To paraphrase Dr. Seuss’ Lorax (who spoke for the trees, if I recall the old animated TV show correctly) apparently Tom and Debora Mann and others speak for the salamanders.
The salamanders in question live in burrows on one side of the Natchez Trace Parkway near Jackson, Miss., and breed in seasonal ponds on the other side. On rainy nights, when the ponds fill up, dozens of salamanders can be found crawling across the roadway to get to their mating grounds. Unfortunately, the traffic doesn’t stop for salamanders, and many of the 3- to 9-in. critters are squashed under the wheels of vehicles.
Tom and Debora Mann also can be found on the Natchez Trace Parkway on rainy nights, scooping up salamanders and helping them get safely across the road, the New York Times reported. The Manns are biologists who live near Jackson, Miss. Tom is a zoologist at the Mississippi Museum of Natural Science. Debora is a biology professor. Along with a group of volunteers, they give their time and effort in the rain to save the small, slimy amphibians. On the night reported by the New York Times, the band of helpers escorted at least 120 salamanders across the road but found another 20 dead.
The group wishes the National Park Service would close that 2-mile stretch of the Natchez Trace during salamander mating season, but they have settled for a pair of lights that flash to signal drivers to slow from 50 mph to 35 mph and watch for the small creatures.
Salamander-saving efforts can be found all over the country, according to the report, and in some areas, the creatures have become the center of battles between conservationists and developers.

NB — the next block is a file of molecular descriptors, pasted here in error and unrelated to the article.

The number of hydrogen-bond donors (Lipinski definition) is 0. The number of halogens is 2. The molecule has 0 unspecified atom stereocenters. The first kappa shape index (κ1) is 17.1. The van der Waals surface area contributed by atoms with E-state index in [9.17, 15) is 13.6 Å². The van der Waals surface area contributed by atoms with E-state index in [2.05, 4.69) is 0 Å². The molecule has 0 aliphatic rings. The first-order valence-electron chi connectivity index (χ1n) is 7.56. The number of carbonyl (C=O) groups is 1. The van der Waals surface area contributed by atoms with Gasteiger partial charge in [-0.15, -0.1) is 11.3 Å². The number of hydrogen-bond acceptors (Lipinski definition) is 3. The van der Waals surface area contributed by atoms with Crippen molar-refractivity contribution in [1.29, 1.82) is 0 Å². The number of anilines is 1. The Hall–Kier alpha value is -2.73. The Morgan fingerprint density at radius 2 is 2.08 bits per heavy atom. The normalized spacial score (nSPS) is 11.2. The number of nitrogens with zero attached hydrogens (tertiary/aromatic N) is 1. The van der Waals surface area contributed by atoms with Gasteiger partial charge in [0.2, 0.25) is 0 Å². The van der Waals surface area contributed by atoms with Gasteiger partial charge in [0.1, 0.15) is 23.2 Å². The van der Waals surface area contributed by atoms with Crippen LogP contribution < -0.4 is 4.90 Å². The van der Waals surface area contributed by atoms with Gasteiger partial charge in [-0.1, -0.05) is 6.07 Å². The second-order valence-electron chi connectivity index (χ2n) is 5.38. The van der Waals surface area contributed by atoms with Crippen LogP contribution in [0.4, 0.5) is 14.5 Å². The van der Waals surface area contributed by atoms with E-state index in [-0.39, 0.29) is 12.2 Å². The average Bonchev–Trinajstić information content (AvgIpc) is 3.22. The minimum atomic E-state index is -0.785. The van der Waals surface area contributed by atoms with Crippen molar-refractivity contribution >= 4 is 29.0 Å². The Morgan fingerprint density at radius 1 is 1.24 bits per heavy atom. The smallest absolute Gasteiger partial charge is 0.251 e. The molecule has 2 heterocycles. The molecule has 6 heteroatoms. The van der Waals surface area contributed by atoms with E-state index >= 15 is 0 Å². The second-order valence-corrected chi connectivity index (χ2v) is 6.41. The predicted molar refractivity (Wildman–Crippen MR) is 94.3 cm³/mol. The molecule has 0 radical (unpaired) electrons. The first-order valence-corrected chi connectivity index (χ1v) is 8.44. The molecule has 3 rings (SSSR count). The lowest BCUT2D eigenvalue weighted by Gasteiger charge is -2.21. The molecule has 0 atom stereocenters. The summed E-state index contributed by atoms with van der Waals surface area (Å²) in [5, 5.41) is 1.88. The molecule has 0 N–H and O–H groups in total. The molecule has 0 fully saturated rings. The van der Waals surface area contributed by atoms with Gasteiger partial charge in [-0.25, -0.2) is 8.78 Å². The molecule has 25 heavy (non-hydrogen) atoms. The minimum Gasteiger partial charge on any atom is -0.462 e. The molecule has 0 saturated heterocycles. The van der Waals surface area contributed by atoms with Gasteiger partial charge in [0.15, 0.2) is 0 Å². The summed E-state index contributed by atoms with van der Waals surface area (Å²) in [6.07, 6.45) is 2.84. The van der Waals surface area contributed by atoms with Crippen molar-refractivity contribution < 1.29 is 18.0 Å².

When the speed-reduction signs went up, some people mocked them, but many visitors to the area respond positively, according to park rangers. The park service has even developed a salamander-education kit to inform elementary school students.
I don’t have the answer to how to balance the needs of human development and the needs of our environment. Maybe some people think it’s silly to worry about the lives of salamanders. I think it’s a shame to let animals be killed by human development when we can do something about it. I think we still have a lot to learn about how the critters in our environment are interconnected, how we are dependent on them and how snipping one thread might cause the web to unravel. And we aren’t snipping just one thread; we’re sweeping through handfuls of them.
I wonder why the road was placed across a salamander trail. Maybe it wasn’t known to be a salamander trail at the time the road was built. Why couldn’t the road be built somewhere else? Sounds like a lack of context-sensitive design to me.
I don’t have the answers, but I’ll tell you this: I’m glad someone is speaking and acting for the salamanders, because it seems we got the balance wrong in this case.
I’m also confident that if the debate does not happen within the road-building industry, it will happen in the courts with road-builders pitted against angry communities, and that isn’t good for anybody.